Aquanta and its smart water-heater controller are back with new promises to slash your energy bill

Like the Nest thermostat, Aquanta’s water-heater controller learns your usage patterns and will heat water only when you need it.

Aquanta controller

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According to the U.S. Department of Energy, heating water accounts for fully 18 percent of the typical household’s annual energy consumption, second only to the amount of energy consumed to heat and cool their residence. And because the typical tank water heater keeps 40 to 50 gallons of water piping hot 24 hours a day, seven days a week—whether or not anyone is home to use it—20 to 50 percent of the energy is completely wasted.

Following an aborted crowd-funding campaign in late 2014, Aquanta (formerly Sunnovations) is now taking pre-orders on its Aquanta “learning” water-heater controller, which it expects to ship in July. In a note to its would-be backers when it cancelled its Kickstarter campaign, the team said while its campaign was unsuccessful, the exposure it garnered lead to “a sizable number of large and exciting strategic and distribution partners to contact us.”

Fast forward 18 months and Aquanta CEO Matthew Carlson tells me his company has “had test units in the field for more than a year.” Actually, the only thing that’s surprising about this announcement is that there aren’t already more products like it. There are several new water heater models on the market with “smart” features, but when you consider than this type of appliance can last anywhere from eight to 12 years if properly maintained, it doesn’t make a lot of sense to toss a working model just to buy one that’s connected to the cloud. The same goes for replacing a conventional tank water heater with an on-demand model—those are really pricey.

Energy consumption U.S. Department of Energy

According to the U.S. Department of Energy, heating water is the second-most energy-intensive activity in the t

And while Sears recently introduced a water-heater controller, it can only be used to retrofit a limited number of Sears’ models. Finally, there are old-fashioned timers that can that can turn an electric (not gas or propane) water heater on and off according to a daily clock, but they don’t have any real intelligence built into them.

In promising to deliver a “Nest-like” water-heater controller, Aquanta says its device will learn your family’s hot-water usage patterns over time and will heat water only during the times it’s typically needed, be that in the morning for showers, in the early evening for baths, and later at night for baths or perhaps weekend afternoons for laundry.

The Aquanta sits on top of your water heater. You install a probe behind (and in-line with) the water heater’s T&P port (where its temperature- and pressure-relief valve is connected) and connect the probe to the controller. A second sensor gets taped to the cold water supply, and there’s an optional third probe that can detect a water leak from a malfunctioning heater.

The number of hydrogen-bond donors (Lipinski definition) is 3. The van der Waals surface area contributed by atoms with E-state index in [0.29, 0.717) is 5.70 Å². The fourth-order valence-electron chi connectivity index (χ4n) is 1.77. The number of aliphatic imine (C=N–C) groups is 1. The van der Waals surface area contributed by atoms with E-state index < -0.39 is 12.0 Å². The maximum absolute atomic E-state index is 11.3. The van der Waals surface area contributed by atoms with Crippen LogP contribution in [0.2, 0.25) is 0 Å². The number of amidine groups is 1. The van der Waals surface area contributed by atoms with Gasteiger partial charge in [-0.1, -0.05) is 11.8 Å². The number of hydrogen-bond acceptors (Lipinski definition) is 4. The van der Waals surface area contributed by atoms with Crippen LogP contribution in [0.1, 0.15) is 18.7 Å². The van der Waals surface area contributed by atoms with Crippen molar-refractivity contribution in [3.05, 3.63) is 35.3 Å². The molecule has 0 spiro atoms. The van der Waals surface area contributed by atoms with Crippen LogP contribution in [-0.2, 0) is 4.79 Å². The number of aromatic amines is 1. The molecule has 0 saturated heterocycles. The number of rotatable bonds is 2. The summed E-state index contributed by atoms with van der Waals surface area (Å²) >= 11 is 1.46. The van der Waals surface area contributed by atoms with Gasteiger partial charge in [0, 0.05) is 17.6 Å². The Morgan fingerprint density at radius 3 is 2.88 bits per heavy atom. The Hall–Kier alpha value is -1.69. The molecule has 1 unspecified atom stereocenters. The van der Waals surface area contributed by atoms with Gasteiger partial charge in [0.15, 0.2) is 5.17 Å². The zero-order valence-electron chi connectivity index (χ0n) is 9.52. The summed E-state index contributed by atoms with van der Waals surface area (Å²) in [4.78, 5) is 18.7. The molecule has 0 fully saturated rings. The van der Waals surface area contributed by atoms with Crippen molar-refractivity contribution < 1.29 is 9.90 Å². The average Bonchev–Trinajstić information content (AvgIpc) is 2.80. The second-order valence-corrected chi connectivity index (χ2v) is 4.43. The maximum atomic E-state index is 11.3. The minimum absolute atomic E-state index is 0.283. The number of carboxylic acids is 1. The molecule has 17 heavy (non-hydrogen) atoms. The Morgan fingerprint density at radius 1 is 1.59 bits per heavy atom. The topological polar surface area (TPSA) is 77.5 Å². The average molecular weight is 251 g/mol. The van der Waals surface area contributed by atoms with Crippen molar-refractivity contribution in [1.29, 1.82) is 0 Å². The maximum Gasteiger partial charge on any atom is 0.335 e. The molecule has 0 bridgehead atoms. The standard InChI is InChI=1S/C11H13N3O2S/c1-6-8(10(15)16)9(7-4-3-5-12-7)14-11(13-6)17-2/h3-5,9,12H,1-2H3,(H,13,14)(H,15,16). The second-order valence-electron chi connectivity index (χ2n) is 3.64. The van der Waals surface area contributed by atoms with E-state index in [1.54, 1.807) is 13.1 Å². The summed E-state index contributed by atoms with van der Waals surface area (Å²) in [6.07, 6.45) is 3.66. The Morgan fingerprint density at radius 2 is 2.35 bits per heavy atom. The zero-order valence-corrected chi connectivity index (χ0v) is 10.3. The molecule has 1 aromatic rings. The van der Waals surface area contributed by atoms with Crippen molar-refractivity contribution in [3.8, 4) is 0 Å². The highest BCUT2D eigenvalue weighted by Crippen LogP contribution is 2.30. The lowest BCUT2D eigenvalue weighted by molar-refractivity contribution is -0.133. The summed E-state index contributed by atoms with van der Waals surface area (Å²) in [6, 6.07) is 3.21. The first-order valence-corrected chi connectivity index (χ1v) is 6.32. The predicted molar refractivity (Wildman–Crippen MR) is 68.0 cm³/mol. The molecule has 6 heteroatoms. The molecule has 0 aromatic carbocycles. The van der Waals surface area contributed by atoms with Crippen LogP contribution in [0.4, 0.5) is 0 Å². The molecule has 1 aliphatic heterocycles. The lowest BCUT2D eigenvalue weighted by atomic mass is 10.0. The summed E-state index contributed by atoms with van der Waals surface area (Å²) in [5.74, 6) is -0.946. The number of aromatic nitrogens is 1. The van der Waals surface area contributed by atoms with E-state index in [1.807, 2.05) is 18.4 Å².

Aquanta controller Aquanta

Aquanta's controller is available for both electric (bottom) and gas (top) water heaters. 

Once the controller is connected to your Wi-Fi network and you install the app on your smartphone, the system connects to Aquanta’s cloud-based server and begins learning your hot-water-usage patterns. You don’t have to wait for that to happen, however; the app will also let you establish the schedule you think will be appropriate. You’ll also be able to control the water heater manually.

Although Aquanta does not currently have an open API, Carlson says the company’s cloud architecture is designed to be integrated into smart-home systems as well. Carlson said the system is easy for any homeowner with minimal plumbing skills. “It’s a 35- to 45-minute job for a DIYer,” he said. “It takes our guys about 20 minutes to install one.”

A FAQ on the Aquanta website says its controller can save between 10- and 30 percent of the energy required to heat water in your home. The app will also produce periodic maintenance reminders, which can extend the life of your water heater. “If you self install,” Carlson said, “you’ll recoup the cost of the controller in two to four years, if you have an electric water heater." The controller will take longer to pay for itself if you have a gas appliance, because gas is less expensive than electricity.

The controller works with electric, natural gas, and propane water heaters, according to Carlson, provided the gas models have an electronic ignition system. “The good news,” Carlson said, “is that the vast majority of new water heaters have that. The fuel type isn’t as relevant, it’s more a question of how the unit is powered.”

The first 1000 consumers to preorder a $149 Aquanta water-heater controller will receive the leak sensor, a $25 value, for free. Carlson said Aquanta’s product roadmap includes tying the controller into a motorized shut-off valve, so that the incoming water can be automatically shut off in the event of a leak. We hope to get a review unit in soon for a hands-on evaluation. Stay tuned.

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